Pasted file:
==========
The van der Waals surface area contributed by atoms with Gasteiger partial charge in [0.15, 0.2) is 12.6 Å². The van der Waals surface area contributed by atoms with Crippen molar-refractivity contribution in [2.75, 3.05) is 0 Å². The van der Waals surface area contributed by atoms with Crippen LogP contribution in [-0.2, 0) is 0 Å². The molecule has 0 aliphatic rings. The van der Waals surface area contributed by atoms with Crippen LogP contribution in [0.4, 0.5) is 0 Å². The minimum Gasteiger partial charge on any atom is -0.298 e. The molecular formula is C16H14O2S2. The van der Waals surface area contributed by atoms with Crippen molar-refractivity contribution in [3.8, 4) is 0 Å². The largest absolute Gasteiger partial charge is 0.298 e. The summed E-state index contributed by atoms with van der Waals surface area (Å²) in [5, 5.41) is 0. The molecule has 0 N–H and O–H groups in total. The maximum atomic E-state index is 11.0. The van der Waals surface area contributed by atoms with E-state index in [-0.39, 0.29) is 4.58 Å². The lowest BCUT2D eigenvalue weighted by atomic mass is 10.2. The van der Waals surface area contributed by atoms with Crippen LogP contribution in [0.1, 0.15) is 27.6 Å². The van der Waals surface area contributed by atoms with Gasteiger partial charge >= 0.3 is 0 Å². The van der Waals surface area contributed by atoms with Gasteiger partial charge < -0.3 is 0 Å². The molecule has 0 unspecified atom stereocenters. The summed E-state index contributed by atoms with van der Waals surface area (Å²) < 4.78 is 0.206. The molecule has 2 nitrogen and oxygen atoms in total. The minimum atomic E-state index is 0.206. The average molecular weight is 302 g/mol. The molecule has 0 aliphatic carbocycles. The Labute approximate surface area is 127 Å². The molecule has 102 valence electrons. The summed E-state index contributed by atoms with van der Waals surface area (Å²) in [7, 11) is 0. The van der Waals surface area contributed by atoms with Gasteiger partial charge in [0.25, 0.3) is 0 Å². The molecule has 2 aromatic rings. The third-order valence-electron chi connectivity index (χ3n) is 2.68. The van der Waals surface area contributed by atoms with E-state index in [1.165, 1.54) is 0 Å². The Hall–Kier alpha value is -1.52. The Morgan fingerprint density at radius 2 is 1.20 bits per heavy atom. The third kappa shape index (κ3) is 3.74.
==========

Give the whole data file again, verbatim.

The van der Waals surface area contributed by atoms with Gasteiger partial charge in [0.15, 0.2) is 12.6 Å². The van der Waals surface area contributed by atoms with Crippen molar-refractivity contribution in [2.75, 3.05) is 0 Å². The van der Waals surface area contributed by atoms with Crippen LogP contribution in [-0.2, 0) is 0 Å². The molecule has 0 aliphatic rings. The van der Waals surface area contributed by atoms with Crippen LogP contribution in [0.4, 0.5) is 0 Å². The minimum Gasteiger partial charge on any atom is -0.298 e. The molecular formula is C16H14O2S2. The van der Waals surface area contributed by atoms with Crippen molar-refractivity contribution in [3.8, 4) is 0 Å². The largest absolute Gasteiger partial charge is 0.298 e. The summed E-state index contributed by atoms with van der Waals surface area (Å²) in [5, 5.41) is 0. The molecule has 0 N–H and O–H groups in total. The maximum atomic E-state index is 11.0. The van der Waals surface area contributed by atoms with E-state index in [-0.39, 0.29) is 4.58 Å². The lowest BCUT2D eigenvalue weighted by atomic mass is 10.2. The van der Waals surface area contributed by atoms with Crippen LogP contribution in [0.1, 0.15) is 27.6 Å². The van der Waals surface area contributed by atoms with Gasteiger partial charge >= 0.3 is 0 Å². The van der Waals surface area contributed by atoms with Gasteiger partial charge < -0.3 is 0 Å². The molecule has 0 unspecified atom stereocenters. The summed E-state index contributed by atoms with van der Waals surface area (Å²) < 4.78 is 0.206. The molecule has 2 nitrogen and oxygen atoms in total. The minimum atomic E-state index is 0.206. The average molecular weight is 302 g/mol. The molecule has 0 aliphatic carbocycles. The Labute approximate surface area is 127 Å². The molecule has 102 valence electrons. The summed E-state index contributed by atoms with van der Waals surface area (Å²) in [7, 11) is 0. The van der Waals surface area contributed by atoms with Gasteiger partial charge in [0.25, 0.3) is 0 Å². The molecule has 2 aromatic rings. The third-order valence-electron chi connectivity index (χ3n) is 2.68. The van der Waals surface area contributed by atoms with E-state index in [1.165, 1.54) is 0 Å². The Hall–Kier alpha value is -1.52. The Morgan fingerprint density at radius 2 is 1.20 bits per heavy atom. The third kappa shape index (κ3) is 3.74.